After the fall

First came Egypt's revolution—now for the cuts
April 24, 2013

The economic policies pursued in Egypt by the government of Hosni Mubarak helped to bring about the revolution, in January 2011, that led to his downfall. So what sort of economic development should the present Egyptian government pursue? How can Egypt’s troubled society be healed and enduring growth achieved?

Mubarak’s government set in place market-orientated reforms on privatisation and deregulation, with the intention of bringing growth up towards the 7 per cent range. There were some economic gains from these alterations, but the trickle-down effect did not happen—the benefits were felt only at the top end of society. Despite the stimulus to the economy, relatively few jobs resulted, a dispiriting outcome in a nation where, despite the years of strong growth, unemployment rarely dipped below 9 per cent and youth unemployment hovered at around 25 per cent. Finding work was extremely hard, even for college graduates.

In the past two decades, Egypt’s industrial base became globally competitive, such that average incomes were raised to what the World Bank calls “lower-middle income” levels. But the revolution was nevertheless fuelled by a widespread sense of economic injustice. In an ironic twist, the Mubarak’s economic reforms, which were designed to accelerate growth, effectively tore the social fabric of the middle class. Egyptian college graduates can no longer be sure of getting into the civil service and it remains extremely hard to start a business—deteriorating conditions since the revolution have caused the situation to worsen.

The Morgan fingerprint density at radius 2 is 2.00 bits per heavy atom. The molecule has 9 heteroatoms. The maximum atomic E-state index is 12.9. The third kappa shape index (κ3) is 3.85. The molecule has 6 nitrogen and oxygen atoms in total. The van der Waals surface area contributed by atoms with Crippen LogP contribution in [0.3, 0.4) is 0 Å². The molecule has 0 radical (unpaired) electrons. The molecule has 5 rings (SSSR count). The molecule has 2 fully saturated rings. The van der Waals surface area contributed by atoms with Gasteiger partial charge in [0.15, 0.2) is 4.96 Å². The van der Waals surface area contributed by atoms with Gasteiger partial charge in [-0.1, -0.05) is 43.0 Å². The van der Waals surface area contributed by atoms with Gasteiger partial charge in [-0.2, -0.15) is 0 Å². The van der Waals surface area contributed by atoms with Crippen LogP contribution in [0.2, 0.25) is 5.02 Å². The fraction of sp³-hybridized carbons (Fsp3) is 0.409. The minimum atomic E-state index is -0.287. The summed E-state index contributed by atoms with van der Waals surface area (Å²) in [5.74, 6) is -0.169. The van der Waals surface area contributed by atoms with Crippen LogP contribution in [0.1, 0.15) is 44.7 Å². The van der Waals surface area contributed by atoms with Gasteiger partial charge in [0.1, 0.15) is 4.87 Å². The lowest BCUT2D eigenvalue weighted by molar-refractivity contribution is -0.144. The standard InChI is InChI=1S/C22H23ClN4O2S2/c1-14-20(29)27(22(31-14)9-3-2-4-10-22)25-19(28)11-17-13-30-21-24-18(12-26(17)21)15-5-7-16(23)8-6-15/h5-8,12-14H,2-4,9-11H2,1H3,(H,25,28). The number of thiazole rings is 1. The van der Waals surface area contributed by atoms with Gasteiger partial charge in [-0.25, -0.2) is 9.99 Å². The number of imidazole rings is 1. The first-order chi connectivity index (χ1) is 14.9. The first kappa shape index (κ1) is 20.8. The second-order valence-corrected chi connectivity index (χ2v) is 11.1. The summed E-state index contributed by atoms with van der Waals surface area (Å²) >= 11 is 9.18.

The challenge that lies ahead for Egypt is to reduce economic uncertainty. The revolutionary environment, in which citizens expect the government to address their hardships, is a bad time to start cutting spending and raising government revenues. But surging deficits will undermine the prospects of a recovery in the near term, meaning there is a need for broad reform of public finances to eliminate wasteful subsidies.

Egypt remains mired in procedural red tape that chokes business and acts as a drag on growth. It takes 218 days to get a construction permit. Registering a property takes 72 days. Such impediments are ruinous.

The country also has a tax revenue problem—this side of the ledger contracted sharply during the slowdown in economic activity that followed the revolution. But as the economy recovers, the tax base must be broadened, and corruption and tax evasion must be fought. Since the revolution, Egypt’s central bank has been using its holdings of foreign currency to buy Egyptian pounds; this has gone some way to offsetting the effects of declining foreign investment and reduced tourism. This monetary juggling act must continue, but with caution. Egypt’s stock of foreign currency reserves has been depleted to the extent that it is now barely adequate to cover three months of imports. For this reason, lines of credit must be sought from international lenders in order to stabilise the exchange rate and to hold down inflation. This policy must be retained until Egypt wins back the confidence of domestic and foreign investors. If Egypt is to fight its way out of its present economic and social problems, then it must set in place market reforms to stimulate its economy. The government should seek to restore a sense of political legitimacy without sacrificing the economic momentum that has, in many ways, changed Egypt for the better.

Perhaps the most important key to success is to convince ordinary Egyptians who have never experienced democracy before that they not only have a real voice, but also a real chance at benefiting from democratic change.